Yahoo Finance notes, “Facebook has had its share of controversies this year.” Starting in January, Meta-owned WhatsApp got caught up in a huge controversy after the messaging app announced a new privacy policy (Terms of Service). WhatsApp said it would collect user information and share it with third-party apps for a better user experience. However, the app gave users no choice but later made modifications to the policy under pressure. Similarly, the company was under more scrutiny after whistleblower and former Facebook employee Frances Haugen leaked a series of internal documents showing the company’s problematic practices. It was revealed that Meta-owned Instagram had a negative impact on teenage girls, but the company did almost nothing to rectify the problem.

Yahoo Finance even highlights, “At the same time, some critics, including conservatives, say Facebook over-policed the platform’s speech and stifled their voices.” Critics also blame Facebook and other social media platforms for not curbing hate speech that led to Capitol Building riots.

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However, around 30 percent of Yahoo Finance readers said that Facebook or Meta could redeem itself. One respondent suggested that the company could issue a formal apology for negligence and donate a sizable amount of its profits to a foundation to help reverse its harm.

On the other hand, respondents chose Microsoft as the Company of the Year (2021). The Satya Nadella-led company touched the trillion-mark this year and introduced notable upgrades. The most notable is the Windows 11 OS update that succeeds Windows 10.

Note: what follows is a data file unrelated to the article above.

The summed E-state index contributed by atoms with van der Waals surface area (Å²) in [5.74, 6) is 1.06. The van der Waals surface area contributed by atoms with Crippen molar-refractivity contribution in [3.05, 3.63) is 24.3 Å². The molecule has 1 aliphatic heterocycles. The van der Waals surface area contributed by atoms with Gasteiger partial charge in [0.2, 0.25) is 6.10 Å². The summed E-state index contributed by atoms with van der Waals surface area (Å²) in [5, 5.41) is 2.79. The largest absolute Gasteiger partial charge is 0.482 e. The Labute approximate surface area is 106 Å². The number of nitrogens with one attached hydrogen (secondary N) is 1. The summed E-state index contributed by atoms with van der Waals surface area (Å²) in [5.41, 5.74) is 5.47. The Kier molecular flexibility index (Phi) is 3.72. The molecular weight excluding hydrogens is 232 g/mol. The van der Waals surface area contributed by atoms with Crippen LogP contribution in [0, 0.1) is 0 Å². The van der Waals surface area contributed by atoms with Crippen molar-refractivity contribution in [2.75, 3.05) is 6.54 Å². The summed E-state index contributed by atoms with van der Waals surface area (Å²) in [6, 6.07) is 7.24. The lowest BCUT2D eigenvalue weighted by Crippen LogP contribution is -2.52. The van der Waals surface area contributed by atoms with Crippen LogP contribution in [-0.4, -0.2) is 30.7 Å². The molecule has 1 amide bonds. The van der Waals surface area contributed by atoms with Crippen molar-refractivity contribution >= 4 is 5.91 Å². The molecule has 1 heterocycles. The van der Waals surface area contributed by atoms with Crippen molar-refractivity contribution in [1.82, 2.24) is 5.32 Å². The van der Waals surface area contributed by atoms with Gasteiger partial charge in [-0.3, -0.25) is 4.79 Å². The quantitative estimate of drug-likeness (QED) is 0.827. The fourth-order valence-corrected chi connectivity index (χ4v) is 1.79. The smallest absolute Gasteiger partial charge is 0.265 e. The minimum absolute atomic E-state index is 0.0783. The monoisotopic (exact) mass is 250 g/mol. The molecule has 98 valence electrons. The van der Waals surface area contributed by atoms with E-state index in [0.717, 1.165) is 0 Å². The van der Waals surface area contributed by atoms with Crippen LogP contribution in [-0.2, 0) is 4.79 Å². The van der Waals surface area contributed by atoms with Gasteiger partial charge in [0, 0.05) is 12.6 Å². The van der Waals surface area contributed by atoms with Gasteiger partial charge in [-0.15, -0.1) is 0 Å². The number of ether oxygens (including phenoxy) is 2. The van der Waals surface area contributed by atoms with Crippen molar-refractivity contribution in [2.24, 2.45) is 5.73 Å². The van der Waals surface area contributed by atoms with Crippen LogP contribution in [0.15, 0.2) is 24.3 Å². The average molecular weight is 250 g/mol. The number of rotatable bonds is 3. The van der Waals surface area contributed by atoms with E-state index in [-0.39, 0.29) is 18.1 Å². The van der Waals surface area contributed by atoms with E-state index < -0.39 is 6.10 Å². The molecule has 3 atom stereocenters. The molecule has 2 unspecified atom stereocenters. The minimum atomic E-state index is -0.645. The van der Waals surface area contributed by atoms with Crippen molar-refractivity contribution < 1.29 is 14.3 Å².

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Facebook pays 1.7 Cr fine to Russia after failing to delete content Moscow deems illegal

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In the latest legal tussle with Russia over controversial social media regulation laws, Facebook paid 17 million roubles (Rs 1.7 Crore) for failing to remove content deemed illegal by Moscow. With a threat of potential larger fines looming, Facebook parent company Meta, owned by Mark Zuckerberg, is scheduled to face court next week over repeated violations of Russian legislation on content, Interfax News Agency reported. As per the latest updates, the social media giant could be fined a percentage of its annual revenue.

In October, Moscow sent state bailiffs to enforce the collection of 17 million roubles. Meanwhile, as per Interfax report citing a federal bailiffs’ database, on Sunday, there were more enforcement proceedings against the company. Apart from the popular social media app, Telegram has also paid 15 million roubles in fines for failing to comply with the Russian social media legislations that came into force in 2016.

Facebook pays $53k to Russia for refusing controversial social media laws

It is pertinent to mention that Facebook has locked horns with Moscow earlier in November, resulting in it paying 4 million roubles ($53,000) over its refusal to adhere to Russian data localisation laws, the Moscow Times reported. The Moscow court on November 25 had said that Facebook paid the fine levied in February, following which all proceedings against the US-based social media giant. The payment comes against the litigation filed against the company in 2018, alongside Twitter. The tech companies were also forced to pay an additional 3000 rubles ($40) for failing to comply with user data sharing rules as per the law. The Russian authorities have also previously blocked LinkedIn, owned by Microsoft, for failing to abide by the laws.